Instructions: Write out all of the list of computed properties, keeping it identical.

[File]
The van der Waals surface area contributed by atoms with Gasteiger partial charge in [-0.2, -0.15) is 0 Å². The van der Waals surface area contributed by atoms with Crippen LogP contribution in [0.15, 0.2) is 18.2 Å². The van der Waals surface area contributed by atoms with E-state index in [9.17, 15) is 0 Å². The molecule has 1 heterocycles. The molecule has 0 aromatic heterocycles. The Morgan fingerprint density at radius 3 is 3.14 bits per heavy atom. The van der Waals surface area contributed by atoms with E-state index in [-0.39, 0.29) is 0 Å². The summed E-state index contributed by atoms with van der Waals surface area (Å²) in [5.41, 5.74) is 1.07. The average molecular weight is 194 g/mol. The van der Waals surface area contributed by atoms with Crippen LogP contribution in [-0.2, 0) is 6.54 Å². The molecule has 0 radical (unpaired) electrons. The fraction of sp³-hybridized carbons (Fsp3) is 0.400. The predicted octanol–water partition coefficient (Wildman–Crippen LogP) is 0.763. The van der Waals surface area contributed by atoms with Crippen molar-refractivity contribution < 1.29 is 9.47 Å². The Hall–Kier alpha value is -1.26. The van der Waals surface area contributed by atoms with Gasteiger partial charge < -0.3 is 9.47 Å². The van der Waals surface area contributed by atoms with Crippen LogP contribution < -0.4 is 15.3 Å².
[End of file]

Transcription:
The van der Waals surface area contributed by atoms with Gasteiger partial charge in [-0.2, -0.15) is 0 Å². The van der Waals surface area contributed by atoms with Crippen LogP contribution in [0.15, 0.2) is 18.2 Å². The van der Waals surface area contributed by atoms with E-state index in [9.17, 15) is 0 Å². The molecule has 1 heterocycles. The molecule has 0 aromatic heterocycles. The Morgan fingerprint density at radius 3 is 3.14 bits per heavy atom. The van der Waals surface area contributed by atoms with E-state index in [-0.39, 0.29) is 0 Å². The summed E-state index contributed by atoms with van der Waals surface area (Å²) in [5.41, 5.74) is 1.07. The average molecular weight is 194 g/mol. The van der Waals surface area contributed by atoms with Crippen LogP contribution in [-0.2, 0) is 6.54 Å². The molecule has 0 radical (unpaired) electrons. The fraction of sp³-hybridized carbons (Fsp3) is 0.400. The predicted octanol–water partition coefficient (Wildman–Crippen LogP) is 0.763. The van der Waals surface area contributed by atoms with Crippen molar-refractivity contribution < 1.29 is 9.47 Å². The Hall–Kier alpha value is -1.26. The van der Waals surface area contributed by atoms with Gasteiger partial charge < -0.3 is 9.47 Å². The van der Waals surface area contributed by atoms with Crippen LogP contribution < -0.4 is 15.3 Å².